Cooking experiments gone wrong equals hungry disappointments for dinner. I attempted to make a Stewed Tomato, Chick Pea and Chicken Soup, but somewhere along the way the seasonings overpowered the dish. Saltiness battled sweetness, and what ensued was a flavor flop. Coming back from work I was ravenously hungry, and I wanted something that was going to hit the spot: however, this was not the day for it. The problem was that I salted the vegetables prior to adding my homemade chicken broth, which was highly concentrated and salty as well. Like any good captain, I was prepared to go down with the ship but not before trying to bail it out, even though it looked pretty hopeless. I added pepper, but it only masked the saltiness in a peppery heat. Then I added sugar, which just created a weird sweetness. It was a complete experiment, a throwing together of multiple things in a fridge, but I learned the basic lesson of over-seasoning. Salt and pepper seem to be mild and forgiving enough, but used in excess, even these can spoil a meal. So, sorry for the bust tonight; trust me, I am just as sad to see a meal gone to waste. In reality, not every dish is your best and you have to be prepared to live and learn. Perhaps I will revisit and revise this recipe in the future.

“Holy Guacamole! That’s One Bad-Ass Burger! It Might Even Be Takin’ the Bacon…”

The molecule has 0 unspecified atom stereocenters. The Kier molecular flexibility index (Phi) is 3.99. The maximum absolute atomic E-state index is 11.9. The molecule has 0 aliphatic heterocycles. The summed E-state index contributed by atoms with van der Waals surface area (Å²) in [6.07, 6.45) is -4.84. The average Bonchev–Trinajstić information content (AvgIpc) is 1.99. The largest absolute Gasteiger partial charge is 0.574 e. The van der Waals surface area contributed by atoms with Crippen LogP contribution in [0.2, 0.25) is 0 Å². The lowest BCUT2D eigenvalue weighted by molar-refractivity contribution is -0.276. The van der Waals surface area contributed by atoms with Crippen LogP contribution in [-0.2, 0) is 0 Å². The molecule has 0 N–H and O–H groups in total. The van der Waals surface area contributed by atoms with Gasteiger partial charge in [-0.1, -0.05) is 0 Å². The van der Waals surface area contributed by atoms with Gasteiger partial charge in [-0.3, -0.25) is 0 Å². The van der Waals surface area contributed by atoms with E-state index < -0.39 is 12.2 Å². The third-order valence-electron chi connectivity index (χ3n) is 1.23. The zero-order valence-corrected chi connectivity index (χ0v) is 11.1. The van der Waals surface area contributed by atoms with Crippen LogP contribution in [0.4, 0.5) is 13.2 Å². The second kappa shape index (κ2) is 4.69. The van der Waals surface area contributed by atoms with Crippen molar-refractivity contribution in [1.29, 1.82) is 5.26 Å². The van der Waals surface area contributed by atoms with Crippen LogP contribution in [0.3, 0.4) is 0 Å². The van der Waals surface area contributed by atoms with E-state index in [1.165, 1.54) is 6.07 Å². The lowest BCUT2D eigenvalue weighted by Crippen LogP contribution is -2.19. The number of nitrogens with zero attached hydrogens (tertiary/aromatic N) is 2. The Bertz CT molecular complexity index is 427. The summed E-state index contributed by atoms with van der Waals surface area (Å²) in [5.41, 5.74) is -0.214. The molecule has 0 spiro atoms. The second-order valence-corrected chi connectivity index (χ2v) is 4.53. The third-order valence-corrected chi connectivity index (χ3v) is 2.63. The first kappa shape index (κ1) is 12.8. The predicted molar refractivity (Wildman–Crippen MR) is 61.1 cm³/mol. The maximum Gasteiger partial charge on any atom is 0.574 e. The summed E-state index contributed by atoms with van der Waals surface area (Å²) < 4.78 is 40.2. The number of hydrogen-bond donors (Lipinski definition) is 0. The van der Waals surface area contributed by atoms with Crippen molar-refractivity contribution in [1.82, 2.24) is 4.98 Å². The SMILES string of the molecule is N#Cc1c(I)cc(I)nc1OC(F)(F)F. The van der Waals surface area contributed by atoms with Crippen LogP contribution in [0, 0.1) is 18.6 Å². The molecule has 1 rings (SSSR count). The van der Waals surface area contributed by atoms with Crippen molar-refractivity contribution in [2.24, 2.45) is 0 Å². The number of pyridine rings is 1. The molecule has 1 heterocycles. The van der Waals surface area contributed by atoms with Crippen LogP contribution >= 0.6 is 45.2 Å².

Some may consider setting the bar too high too early on a disservice for things to come, but with cooking, it’s near impossible to eat your way to the very top with a single dish. There is always something else to make you salivate. Savor your culinary pinnacles. Involving nearly all of your senses, these food fantasies will be some of your most vivid memories.
You might be wondering how a burger could climb its way to becoming an ultimate belly bomb. Well, you could grill me with questions, or try it for yourself. Fact is that this was no ordinary burger. This burger was the creation of my favorite fellow chef-mate, and was a burger with the works. Stacked at least six inches high, this defined deliciously messy eating. With the first bite, you hear the clear crunch of crispy bacon and toasted bun. Second bite: globs of melted cheese encapsulate a juicy meaty burger, encrusted with a slightly salty exterior. Third bite: the smell of tart lime and ripe avocado greet your nose, while your tongue is refreshed with a cool guacamole sauce, all of which are accented by a bite of spicy pepper and a tasty fried onion ring. And those are just your first three bites; there are many more to follow.